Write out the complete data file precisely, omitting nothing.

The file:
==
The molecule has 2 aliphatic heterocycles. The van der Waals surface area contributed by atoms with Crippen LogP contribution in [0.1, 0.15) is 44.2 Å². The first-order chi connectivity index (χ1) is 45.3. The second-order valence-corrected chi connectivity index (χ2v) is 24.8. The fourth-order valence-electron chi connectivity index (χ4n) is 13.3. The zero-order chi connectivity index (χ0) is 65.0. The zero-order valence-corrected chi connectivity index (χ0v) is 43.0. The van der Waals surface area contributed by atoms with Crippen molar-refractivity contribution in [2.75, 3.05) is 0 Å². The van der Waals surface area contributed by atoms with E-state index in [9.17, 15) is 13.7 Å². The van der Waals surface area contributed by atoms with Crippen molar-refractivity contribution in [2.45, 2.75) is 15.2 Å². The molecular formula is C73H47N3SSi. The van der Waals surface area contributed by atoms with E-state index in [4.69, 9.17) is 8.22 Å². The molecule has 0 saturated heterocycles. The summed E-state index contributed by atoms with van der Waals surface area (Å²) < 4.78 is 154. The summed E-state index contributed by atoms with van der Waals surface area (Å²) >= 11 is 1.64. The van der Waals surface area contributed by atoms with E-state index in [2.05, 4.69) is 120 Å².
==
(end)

The molecule has 2 aliphatic heterocycles. The van der Waals surface area contributed by atoms with Crippen LogP contribution in [0.1, 0.15) is 44.2 Å². The first-order chi connectivity index (χ1) is 45.3. The second-order valence-corrected chi connectivity index (χ2v) is 24.8. The fourth-order valence-electron chi connectivity index (χ4n) is 13.3. The zero-order chi connectivity index (χ0) is 65.0. The zero-order valence-corrected chi connectivity index (χ0v) is 43.0. The van der Waals surface area contributed by atoms with Crippen molar-refractivity contribution in [2.75, 3.05) is 0 Å². The van der Waals surface area contributed by atoms with E-state index in [9.17, 15) is 13.7 Å². The van der Waals surface area contributed by atoms with Crippen molar-refractivity contribution in [2.45, 2.75) is 15.2 Å². The molecular formula is C73H47N3SSi. The van der Waals surface area contributed by atoms with E-state index in [4.69, 9.17) is 8.22 Å². The molecule has 0 saturated heterocycles. The summed E-state index contributed by atoms with van der Waals surface area (Å²) < 4.78 is 154. The summed E-state index contributed by atoms with van der Waals surface area (Å²) >= 11 is 1.64. The van der Waals surface area contributed by atoms with E-state index in [2.05, 4.69) is 120 Å².